Place thick layer of meal on foil-lined cookie sheet. Use spoons or scoop to make balls, rolling very carefully into golf ball size, using as little pressure as possible. Place on cookie sheet and roll in meal. If you prefer, wet your hands and roll in palm, but this requires scraping off hands and re-wetting frequently. Discard excess matzo meal. Leave on sheet in refrigerator, covered with wax paper, or freeze on sheet before packing in bags for freezer. They can be kept in the freezer for 3 months.

Bring chicken soup to a boil and add Matzo Balls a few at a time. When they rise to the top, they are done. Serve and say AAHHHH loudly with each bite.

This recipe has been handed down from generation to generation. It is Westphalian and Alsatian. If you are afraid of using chicken fat, try half chicken fat and half olive oil.

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Kleis, Kloss, Knoedel and Knaidelach all mean dumpling. It depends on where you are from. My family is from the German-Dutch border and call them Kloss.

My boyfriends's mother is from Hungary and calls them Knoedel.

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"d100 size" is for all y'all non RPG geeks out there (probably 99% of eGulleteers) is the size of a one hundred-sided die (yes, they really do exist); about the size of a slightly larger than average golf ball.

I have had GIGANTIC matzoh balls and d100 sized matzoh balls and smaller sized matzoh balls.

I have had matzoh ball soup that had no noodles, no veggies, nothing of any sort except a pool of insipid flavored yellow water and a glop of matzoh in the bowl, to the sort of divinely inspired concoction that you only hear described deep in the bowels of eGullet. :raz:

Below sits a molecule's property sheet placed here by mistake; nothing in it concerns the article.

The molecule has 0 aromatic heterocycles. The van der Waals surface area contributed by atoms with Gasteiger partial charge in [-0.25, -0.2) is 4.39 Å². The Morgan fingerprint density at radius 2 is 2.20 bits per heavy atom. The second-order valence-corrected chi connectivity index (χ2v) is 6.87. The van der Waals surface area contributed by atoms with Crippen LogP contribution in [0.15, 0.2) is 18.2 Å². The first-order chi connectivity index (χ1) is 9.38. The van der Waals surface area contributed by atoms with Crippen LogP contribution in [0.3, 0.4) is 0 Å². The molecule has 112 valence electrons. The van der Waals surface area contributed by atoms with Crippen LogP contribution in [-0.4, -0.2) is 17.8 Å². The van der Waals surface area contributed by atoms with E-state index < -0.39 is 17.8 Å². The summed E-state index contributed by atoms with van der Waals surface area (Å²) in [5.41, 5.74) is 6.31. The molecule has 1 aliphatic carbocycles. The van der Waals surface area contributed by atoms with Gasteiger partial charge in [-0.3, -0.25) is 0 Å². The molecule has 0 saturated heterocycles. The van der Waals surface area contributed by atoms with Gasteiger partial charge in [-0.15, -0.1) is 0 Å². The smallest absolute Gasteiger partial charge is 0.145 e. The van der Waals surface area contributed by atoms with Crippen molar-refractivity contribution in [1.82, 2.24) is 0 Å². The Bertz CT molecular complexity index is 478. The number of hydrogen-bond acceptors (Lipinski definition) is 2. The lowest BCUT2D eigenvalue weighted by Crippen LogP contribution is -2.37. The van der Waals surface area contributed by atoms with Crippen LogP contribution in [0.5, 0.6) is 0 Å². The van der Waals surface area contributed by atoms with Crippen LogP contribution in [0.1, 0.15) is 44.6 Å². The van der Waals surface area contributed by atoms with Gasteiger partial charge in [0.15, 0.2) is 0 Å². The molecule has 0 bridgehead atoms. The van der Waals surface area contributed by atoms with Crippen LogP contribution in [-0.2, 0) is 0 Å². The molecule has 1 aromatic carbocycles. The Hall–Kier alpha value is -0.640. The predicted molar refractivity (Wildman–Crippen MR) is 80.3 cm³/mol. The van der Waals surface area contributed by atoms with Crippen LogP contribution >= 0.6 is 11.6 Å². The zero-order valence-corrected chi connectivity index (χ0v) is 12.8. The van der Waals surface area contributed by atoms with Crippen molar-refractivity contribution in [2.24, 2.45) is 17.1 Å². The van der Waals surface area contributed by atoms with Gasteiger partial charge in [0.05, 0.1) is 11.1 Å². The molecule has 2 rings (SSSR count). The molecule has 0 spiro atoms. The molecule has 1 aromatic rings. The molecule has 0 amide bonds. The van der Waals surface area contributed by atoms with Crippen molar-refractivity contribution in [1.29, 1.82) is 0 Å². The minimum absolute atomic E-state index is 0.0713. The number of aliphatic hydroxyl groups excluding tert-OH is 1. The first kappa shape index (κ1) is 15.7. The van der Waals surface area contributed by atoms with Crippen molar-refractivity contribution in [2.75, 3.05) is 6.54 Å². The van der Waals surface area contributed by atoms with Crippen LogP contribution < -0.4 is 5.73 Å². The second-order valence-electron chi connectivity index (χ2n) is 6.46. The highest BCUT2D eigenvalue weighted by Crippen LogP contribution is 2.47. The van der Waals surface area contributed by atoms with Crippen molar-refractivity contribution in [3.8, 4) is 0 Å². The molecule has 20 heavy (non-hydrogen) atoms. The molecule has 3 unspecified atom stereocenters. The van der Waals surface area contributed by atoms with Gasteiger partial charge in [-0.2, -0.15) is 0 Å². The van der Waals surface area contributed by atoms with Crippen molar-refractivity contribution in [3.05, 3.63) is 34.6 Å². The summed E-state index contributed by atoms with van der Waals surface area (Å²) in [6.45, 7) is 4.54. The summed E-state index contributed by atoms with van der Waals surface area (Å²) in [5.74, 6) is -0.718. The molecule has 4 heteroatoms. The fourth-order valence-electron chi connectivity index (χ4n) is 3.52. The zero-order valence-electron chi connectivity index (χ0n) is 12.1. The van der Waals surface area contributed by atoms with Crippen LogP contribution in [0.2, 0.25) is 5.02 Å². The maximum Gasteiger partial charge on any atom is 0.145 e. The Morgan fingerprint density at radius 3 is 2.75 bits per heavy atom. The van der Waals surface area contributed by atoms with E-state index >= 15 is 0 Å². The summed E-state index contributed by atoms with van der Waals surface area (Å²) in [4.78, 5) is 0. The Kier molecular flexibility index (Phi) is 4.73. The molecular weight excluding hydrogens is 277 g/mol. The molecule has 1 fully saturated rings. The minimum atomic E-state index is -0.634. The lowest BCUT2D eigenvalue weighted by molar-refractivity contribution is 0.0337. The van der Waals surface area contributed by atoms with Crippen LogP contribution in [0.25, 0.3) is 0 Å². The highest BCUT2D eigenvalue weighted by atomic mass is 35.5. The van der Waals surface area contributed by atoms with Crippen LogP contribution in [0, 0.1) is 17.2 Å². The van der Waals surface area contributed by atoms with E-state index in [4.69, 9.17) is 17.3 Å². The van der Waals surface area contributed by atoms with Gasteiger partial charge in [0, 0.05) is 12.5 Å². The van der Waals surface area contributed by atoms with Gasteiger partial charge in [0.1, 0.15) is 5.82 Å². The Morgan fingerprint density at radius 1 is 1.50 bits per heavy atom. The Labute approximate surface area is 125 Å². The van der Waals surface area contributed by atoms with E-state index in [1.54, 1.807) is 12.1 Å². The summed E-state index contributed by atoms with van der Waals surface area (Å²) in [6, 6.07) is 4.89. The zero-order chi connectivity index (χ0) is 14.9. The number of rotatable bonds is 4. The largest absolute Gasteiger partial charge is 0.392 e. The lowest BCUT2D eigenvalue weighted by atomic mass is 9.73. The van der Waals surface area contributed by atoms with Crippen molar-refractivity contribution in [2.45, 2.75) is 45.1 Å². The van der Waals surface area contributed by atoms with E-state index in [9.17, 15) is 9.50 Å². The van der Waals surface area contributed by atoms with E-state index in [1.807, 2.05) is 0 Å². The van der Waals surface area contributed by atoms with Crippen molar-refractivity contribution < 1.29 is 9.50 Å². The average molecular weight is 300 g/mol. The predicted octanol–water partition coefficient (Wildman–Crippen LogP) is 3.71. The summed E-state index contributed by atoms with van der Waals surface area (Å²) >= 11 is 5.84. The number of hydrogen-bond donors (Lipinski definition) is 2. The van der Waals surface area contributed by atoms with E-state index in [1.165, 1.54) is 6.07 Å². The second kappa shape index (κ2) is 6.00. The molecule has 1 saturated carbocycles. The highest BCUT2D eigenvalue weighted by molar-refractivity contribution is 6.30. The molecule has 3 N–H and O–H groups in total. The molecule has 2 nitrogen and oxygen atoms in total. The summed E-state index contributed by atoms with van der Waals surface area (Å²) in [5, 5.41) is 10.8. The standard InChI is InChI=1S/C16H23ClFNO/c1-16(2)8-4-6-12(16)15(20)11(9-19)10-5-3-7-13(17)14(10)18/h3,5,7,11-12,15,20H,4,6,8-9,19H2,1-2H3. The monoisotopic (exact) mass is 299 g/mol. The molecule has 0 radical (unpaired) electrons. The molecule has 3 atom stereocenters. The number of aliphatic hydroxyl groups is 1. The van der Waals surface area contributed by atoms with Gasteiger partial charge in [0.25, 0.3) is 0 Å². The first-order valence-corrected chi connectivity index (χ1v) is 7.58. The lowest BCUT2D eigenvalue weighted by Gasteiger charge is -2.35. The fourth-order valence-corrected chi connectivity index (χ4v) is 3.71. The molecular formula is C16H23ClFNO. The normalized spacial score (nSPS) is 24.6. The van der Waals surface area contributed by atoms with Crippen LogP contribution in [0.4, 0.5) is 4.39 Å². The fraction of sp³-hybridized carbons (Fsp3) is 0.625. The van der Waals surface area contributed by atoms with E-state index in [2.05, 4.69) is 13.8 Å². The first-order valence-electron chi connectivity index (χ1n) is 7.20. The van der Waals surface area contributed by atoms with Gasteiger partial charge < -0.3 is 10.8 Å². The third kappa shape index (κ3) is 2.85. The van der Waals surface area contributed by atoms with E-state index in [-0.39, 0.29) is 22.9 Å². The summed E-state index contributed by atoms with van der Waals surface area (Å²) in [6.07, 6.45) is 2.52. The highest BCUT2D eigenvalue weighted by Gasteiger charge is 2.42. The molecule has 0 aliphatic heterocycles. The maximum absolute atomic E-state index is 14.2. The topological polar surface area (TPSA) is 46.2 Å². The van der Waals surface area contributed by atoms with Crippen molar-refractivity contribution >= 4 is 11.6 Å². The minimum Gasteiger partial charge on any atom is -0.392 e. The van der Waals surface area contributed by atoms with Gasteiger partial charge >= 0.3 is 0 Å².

There are matzoh balls with schmaltz and matzoh balls with duck fat in 'em. There is matzoh ball soup with rotini noodles and vegetarian matzoh ball soup.

So, how do you like yours?

Soba

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I like Matzo balls like I like my women -- In all shapes, sizes and colors. Any way I can get them :laugh:

But seriously, I think the size of the matzo ball must be proportionate to the amount of "trimmings" in a particular bowl of soup. So if the main focus is the matzo ball itself, it should be a pretty big one. But if theres going to be other stuff in the soup, such as other veggies, pasta and perhaps chicken meat, then I would go for a smaller or medium-sized matzo ball.

i5427.jpg

Here is a bowl that was prepared from a batch that Rachel made for me today.

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I like Matzo balls like I like my women -- In all shapes, sizes and colors.  Any way I can get them :laugh:

So you have a "thing" about women who resemble matzo balls .... hmmm ... do you like them with little parsley flecks and bobbing around wildly and covered with pepper? Should they "float" or "sink"?

But perhaps more interestingly, does Rachel know?? :laugh:

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Excellent topic :smile:

Matzah balls golf ball sized, light and fluffy. With luction (thin, long noodles). Carrotts and onions a must, parsnips optional. Lots of ground pepper on top. Made by grandma. Eaten with a plastic Asian soup spoon so my tounge doesn't burn.

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Excellent topic :smile: